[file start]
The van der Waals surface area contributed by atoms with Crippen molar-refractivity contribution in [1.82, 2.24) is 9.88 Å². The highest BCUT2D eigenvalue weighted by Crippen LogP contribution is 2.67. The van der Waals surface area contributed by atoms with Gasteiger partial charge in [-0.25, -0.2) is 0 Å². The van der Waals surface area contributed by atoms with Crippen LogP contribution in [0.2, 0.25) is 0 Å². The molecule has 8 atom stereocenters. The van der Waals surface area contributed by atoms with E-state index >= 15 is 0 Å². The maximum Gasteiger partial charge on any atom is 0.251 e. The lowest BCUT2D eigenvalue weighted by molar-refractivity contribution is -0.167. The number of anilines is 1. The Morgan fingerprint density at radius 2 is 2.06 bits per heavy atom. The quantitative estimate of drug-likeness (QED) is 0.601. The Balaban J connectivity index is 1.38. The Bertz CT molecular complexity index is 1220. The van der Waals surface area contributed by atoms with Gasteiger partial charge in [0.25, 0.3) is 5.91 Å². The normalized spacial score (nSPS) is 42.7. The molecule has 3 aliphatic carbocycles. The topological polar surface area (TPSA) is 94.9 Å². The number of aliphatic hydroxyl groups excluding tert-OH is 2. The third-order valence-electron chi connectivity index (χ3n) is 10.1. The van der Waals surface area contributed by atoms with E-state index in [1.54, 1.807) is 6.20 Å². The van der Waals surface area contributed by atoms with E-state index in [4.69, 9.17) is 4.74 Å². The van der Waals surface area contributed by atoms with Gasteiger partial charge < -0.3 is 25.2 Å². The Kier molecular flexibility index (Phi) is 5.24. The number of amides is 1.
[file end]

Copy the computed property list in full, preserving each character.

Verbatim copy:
The van der Waals surface area contributed by atoms with Crippen molar-refractivity contribution in [1.82, 2.24) is 9.88 Å². The highest BCUT2D eigenvalue weighted by Crippen LogP contribution is 2.67. The van der Waals surface area contributed by atoms with Gasteiger partial charge in [-0.25, -0.2) is 0 Å². The van der Waals surface area contributed by atoms with Crippen LogP contribution in [0.2, 0.25) is 0 Å². The molecule has 8 atom stereocenters. The van der Waals surface area contributed by atoms with E-state index >= 15 is 0 Å². The maximum Gasteiger partial charge on any atom is 0.251 e. The lowest BCUT2D eigenvalue weighted by molar-refractivity contribution is -0.167. The number of anilines is 1. The Morgan fingerprint density at radius 2 is 2.06 bits per heavy atom. The quantitative estimate of drug-likeness (QED) is 0.601. The Balaban J connectivity index is 1.38. The Bertz CT molecular complexity index is 1220. The van der Waals surface area contributed by atoms with Gasteiger partial charge in [0.25, 0.3) is 5.91 Å². The normalized spacial score (nSPS) is 42.7. The molecule has 3 aliphatic carbocycles. The topological polar surface area (TPSA) is 94.9 Å². The number of aliphatic hydroxyl groups excluding tert-OH is 2. The third-order valence-electron chi connectivity index (χ3n) is 10.1. The van der Waals surface area contributed by atoms with E-state index in [1.54, 1.807) is 6.20 Å². The van der Waals surface area contributed by atoms with E-state index in [4.69, 9.17) is 4.74 Å². The van der Waals surface area contributed by atoms with Gasteiger partial charge < -0.3 is 25.2 Å². The Kier molecular flexibility index (Phi) is 5.24. The number of amides is 1.